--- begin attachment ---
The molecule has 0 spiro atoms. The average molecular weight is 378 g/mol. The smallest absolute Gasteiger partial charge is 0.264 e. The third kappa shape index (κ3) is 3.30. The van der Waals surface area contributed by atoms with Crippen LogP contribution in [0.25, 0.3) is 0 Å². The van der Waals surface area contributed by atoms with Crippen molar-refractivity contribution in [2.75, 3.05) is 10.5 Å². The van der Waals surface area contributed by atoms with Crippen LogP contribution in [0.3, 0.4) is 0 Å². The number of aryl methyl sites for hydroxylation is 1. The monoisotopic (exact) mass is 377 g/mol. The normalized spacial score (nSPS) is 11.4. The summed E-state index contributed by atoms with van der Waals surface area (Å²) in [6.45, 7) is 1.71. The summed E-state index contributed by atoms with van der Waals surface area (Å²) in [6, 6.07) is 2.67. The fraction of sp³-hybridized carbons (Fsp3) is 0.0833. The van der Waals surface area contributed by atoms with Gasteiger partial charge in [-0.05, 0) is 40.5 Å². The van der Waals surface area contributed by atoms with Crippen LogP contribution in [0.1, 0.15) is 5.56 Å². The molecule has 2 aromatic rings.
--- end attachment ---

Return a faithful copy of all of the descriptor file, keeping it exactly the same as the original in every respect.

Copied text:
The molecule has 0 spiro atoms. The average molecular weight is 378 g/mol. The smallest absolute Gasteiger partial charge is 0.264 e. The third kappa shape index (κ3) is 3.30. The van der Waals surface area contributed by atoms with Crippen LogP contribution in [0.25, 0.3) is 0 Å². The van der Waals surface area contributed by atoms with Crippen molar-refractivity contribution in [2.75, 3.05) is 10.5 Å². The van der Waals surface area contributed by atoms with Crippen LogP contribution in [0.3, 0.4) is 0 Å². The number of aryl methyl sites for hydroxylation is 1. The monoisotopic (exact) mass is 377 g/mol. The normalized spacial score (nSPS) is 11.4. The summed E-state index contributed by atoms with van der Waals surface area (Å²) in [6.45, 7) is 1.71. The summed E-state index contributed by atoms with van der Waals surface area (Å²) in [6, 6.07) is 2.67. The fraction of sp³-hybridized carbons (Fsp3) is 0.0833. The van der Waals surface area contributed by atoms with Gasteiger partial charge in [-0.05, 0) is 40.5 Å². The van der Waals surface area contributed by atoms with Crippen LogP contribution in [0.1, 0.15) is 5.56 Å². The molecule has 2 aromatic rings.